The most overrated statistic in college football

John Pennington chooses to put the Alabama conspiracy theorists at the heart of this post, but the real story there is that penalty yardage has no correlation with wins and losses.

Of the four teams with more than 30 wins over the last six seasons, three of them have been penalized the more yardage than anyone — LSU, Florida and Georgia.

Meanwhile, Mississippi State, Vanderbilt and Kentucky are among the least penalized programs in conference games.

Sure, feel free to gripe about that single, egregious call, but just remember that over the course of a season, penalties don’t have much impact on the bottom line.


Filed under SEC Football

15 responses to “The most overrated statistic in college football

  1. uglydawg

    Here’s the rest of the story….When the better teams build a lead against the weak sisters, they substitute and the less seasoned players, esp. on offense, make a lot of mistakes….(BTW, remember the game, against TN I believe where Georgia had something like 3rd and 75?). Also, I believe some refs see it as their job to “even things up” when a team is over-matched. I wouldn’t make a good ref, because if a team was getting pounded and I saw slight infractions late in the game, I’d probably ignore them…One other point..Navy and Army get very few penalties…factor that in somehow…but I think the military penchant for demanding attention to detail explains it in part.

    • uglydawg

      BTW..I admit I have no data to back that first point up..really just a thought.

    • Richt has said before that he doesn’t have a problem with penalties resulting from a team’s aggressiveness, as long as they’re not too over the top. I suspect that good defenses tend to generate more penalties than bad ones.

      That being said, I wonder about the impact of the new targeting rules on this.

      • IveyLeaguer

        It’ll have some effect.

        FWIW, I expect to be penalized less on defense than we were over the past 7 years or so, due to less stupid penalties, primarily on defense, but offense as well. The offense has already tightened up with Friend’s arrival, then this current OL.

        Richt has always said that about aggression, but he leaves out the other half – the bonehead personal fouls, late hits, etc., the discipline fouls. Those aren’t aggression penalties, rather they’re rooted in stupidity. And I think we’ll have less of those because of the type players we’ll have on the field, a bonus of the ‘addition by subtraction’ effect.

        It may not show in the stats because, as you astutely point out, they’ll be skewed by the new targeting rules.

  2. Scorpio Jones,III

    Unfortunately all we can do is wonder about the impact, at key points in a game, of the targeting rules. The numbers may show penalties don’t matter overall, but there is no way to count the importance of a penalty at a particularly important time in a game…to the accountants it becomes just another penalty…if it costs a crucial first down in a potentially game-winning drive, it is more than a number.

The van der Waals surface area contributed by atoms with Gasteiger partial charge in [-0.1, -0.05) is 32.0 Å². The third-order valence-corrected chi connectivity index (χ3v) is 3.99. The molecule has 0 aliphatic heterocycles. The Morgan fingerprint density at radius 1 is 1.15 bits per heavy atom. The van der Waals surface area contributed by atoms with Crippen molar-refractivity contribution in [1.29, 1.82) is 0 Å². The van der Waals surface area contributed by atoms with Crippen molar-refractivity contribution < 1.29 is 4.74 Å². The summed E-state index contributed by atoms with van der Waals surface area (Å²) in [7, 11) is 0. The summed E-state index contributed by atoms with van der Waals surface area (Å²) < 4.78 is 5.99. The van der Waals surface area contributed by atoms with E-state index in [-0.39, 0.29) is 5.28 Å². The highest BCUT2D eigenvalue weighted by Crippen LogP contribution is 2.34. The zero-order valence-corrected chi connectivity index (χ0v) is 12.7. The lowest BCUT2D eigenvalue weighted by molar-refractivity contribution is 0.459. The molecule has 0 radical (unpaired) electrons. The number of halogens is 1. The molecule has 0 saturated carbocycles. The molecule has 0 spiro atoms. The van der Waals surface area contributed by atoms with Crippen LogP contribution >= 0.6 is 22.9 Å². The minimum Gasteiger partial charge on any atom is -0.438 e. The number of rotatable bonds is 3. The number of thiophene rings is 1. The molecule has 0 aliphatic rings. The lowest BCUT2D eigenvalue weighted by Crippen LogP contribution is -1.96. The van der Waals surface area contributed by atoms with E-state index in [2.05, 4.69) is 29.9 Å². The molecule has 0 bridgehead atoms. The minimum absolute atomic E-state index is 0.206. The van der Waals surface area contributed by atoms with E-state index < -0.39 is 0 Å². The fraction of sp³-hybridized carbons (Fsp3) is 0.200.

I think if Bama does really have a discipline edge it is at these times in a game…they get penalties, they just don’t seem to get penalties that cost them points or games.

    FWIW, I don’t notice a whole lot of difference between Saban and Richt’s reaction to penalties on the sideline…just that Saban reacts that way to EVERY penalty.

    • Dawg19

      In Bama’s loss to A&M last year, the Tide jumped offsides on 4th down at the end of the game after forcing the Aggies to punt to seal the game for A&M. I couldn’t believe a Saban team would do something that stupid but it was proof of how they seemed to be sleep-walking that entire game.

  3. Macallanlover

    It is the timing of penalties that impact the results of games, not the actual yardage measurement. Some “five yard” penalties cost you 60-70 yards, or perhaps a score, or stop/allow a key drive. I hate the penalties that do not effect the play at all the most like shoves/swings after the whistle, or blocks away from the runner’s proximity.

    • Mayor of Dawgtown

      +1. Some penalties are situational and dramatically affect the outcome of the game. UGA has had to suffer through that in the past–and those calls were intentional IMHO, flags thrown by refs who had an ax to grind. See 2009 UGA- LSU game as an example.

  4. Joe

    I will say this; in the SECCG, Dial should have been penalized for the hit on AM. Had that happened, the INT is nullified and Bama most likely doesn’t kick a FG at the end of the first half. We may have kicked one instead and were set to receive at the beginning of the second half. What was the difference in the game? 3 pts.
    Now a lot of other things also occurred but that non-penalty (along with the no holding calls on many of their runs) sticks out.

    • Hit came after the pick, so the INT wouldn’t have been nullified. However, ‘Bama would have been backed up another fifteen yards w. a penalty, which might have made that FG drive a little tougher.

      • Macallanlover

        Wouldnt have happened in a game of that magnitude but we have all seen players ejected for far lesser incidents. That was a major league cheap shot and was only taken because he was the qb. Loss of Dial would have been a pitential game changer. I wasn’t sure we hadnt lost murray when I saw it.

        • Debby Balcer

          I did think Murray seemed shaken up and worried the entire halftime that he would not be back and who would be our quarterback. Dial should have been penalized.

          • Macallanlover

            Yes, any sign of wooziness would have brought about the concussion concerns and Richt would have had a very tough decision to make regarding mason’s redshirt. Murray has taken some vicious hits in his time in Athens, tough, gritty competitor.

    • uglydawg

      And it’s just so easy to say…”I just didn’t see it, Coach”.